[Version 3.1]


burypromote

+49
accountclosed had trouble on 16 Jul 2010
Would not have posted this here if I'd been able to find a way to contact the developer on his site to report what appears to be a bug, viz., that the hot keys for raising and lowering the Backdrop don't work. Am running Snow Leopard under 10.6.3. This is a solid app that's worth following. Different feeling entirely than Hogbay Software's WriteRoom, probably the most popular of these minimalist environment writing apps. I use WriteRoom, but lost respect for its developer, Jesse Grossjean, when he dumped a crash-prone version of WriteRoom for iPhone for $4.99 on unsuspecting users in the Apple iTunes Store, then blithely ignored repeated and urgent requests for fixes from many users for months, though his site forum shows he's been aware of the problem for at least that long. (His excuse was that he was busy developing apps for the iPad. Insult to injury, that.) The experience fueled my interest in finding an alternative. Diamond's been around for a while, and with a few fixes, could be the heir apparent to WriteRoom, IMO.
[Version 3.6]

1 Reply

burypromote

+1
Geoffrey Alexander (developer) replied on 16 Jul 2010
Thanks for the feedback, email me at geoffreyalexander@me.com. Looking into issues with Snow Leopard, testing has been minimal on that platform so far, am going exclusive Snow Leopard on all my machines in about a week so I should have a fix soon. Thanks!
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Downloads:6,236
Version Downloads:2,279
Type:Business : Word Processing
License:Free
Date:14 Jul 2010
Platform:PPC 32 / Intel 32 / OS X
Price:Free0.00
Overall (Version 3.x):
Features:
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Value:
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Diamond is a document editor for Mac OS X, minimalist in design yet flexible and very powerful, allowing you to create a fully customized user interface, as minimal or as complex as you want. Although on the surface it presents a unique and highly configurable document window, beneath the surface it is a fully equipped Mac application and when editing a document will behave exactly as you expect it to. If your are familiar with editing Rich Text documents in other Mac applications, your are already very familiar with Diamond.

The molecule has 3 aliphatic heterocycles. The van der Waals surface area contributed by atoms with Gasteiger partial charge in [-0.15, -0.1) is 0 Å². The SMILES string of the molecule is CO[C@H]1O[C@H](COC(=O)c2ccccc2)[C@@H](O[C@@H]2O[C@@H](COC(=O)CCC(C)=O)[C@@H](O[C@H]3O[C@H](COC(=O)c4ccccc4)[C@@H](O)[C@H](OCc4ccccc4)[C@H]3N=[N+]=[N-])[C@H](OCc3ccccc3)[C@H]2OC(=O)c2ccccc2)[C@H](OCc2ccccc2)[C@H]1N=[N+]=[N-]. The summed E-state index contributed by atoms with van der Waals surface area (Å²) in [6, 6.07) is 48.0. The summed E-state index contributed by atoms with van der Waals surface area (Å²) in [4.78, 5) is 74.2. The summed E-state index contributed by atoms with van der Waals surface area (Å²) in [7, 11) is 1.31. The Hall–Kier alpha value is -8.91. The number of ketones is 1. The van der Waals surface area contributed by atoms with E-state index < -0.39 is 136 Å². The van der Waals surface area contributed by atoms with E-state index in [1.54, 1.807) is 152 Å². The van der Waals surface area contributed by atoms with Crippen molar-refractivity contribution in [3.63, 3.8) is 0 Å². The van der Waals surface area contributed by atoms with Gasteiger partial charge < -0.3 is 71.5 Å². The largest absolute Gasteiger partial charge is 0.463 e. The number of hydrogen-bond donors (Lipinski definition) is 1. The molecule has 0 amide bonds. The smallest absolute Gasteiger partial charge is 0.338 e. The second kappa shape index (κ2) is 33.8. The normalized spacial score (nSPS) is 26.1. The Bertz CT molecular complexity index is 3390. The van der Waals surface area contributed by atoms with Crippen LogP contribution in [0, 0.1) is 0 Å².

In addition to its own format/extension of .dmd, Diamond reads and writes files in the RTF, RTFD, Text, and MS DOC formats (and more formats are on the way) whether created by Diamond or by other applications, and handles them as any document-based application should, including support for printing, dragging and dropping text, track-pad scrolling, and advanced Apple features such as Expos?, Spotlight, Spaces, and others (for convenience, Diamond's own document format is identical in functionality to RTFD, and can also save text documents with extension.tex for the convenience of those working with the TeX or LaTeX typsetting systems).

Diamond offers complete support for the advanced text & font handling capabilities of Mac OS X, so if you are familiar with editing and styling text in any of the many applications that also implement it (such as TextEdit, Apple Pages, and many others) you will be right at home. Where it differs is in the flexibility of its window and desktop display, allowing you to configure your own unique workspaces tailored to the projects at hand, and ? most significantly ? in the way in which widows scroll horizontally, from column to column, rather than vertically through the entire text of a document. In this behavior it most resembles Amar Sagoo's Tofu, a popular multicolumn text reader but unlike Tofu, Diamond is, as mentioned, a full-featured Rich Text editor as well. Support or Dropbox and Evernote is coming soon. Also, I am working now on porting Diamond to the iPad and iPhone (and rest assured I will not ignore Diamond on the desktop as I develop these supporting products).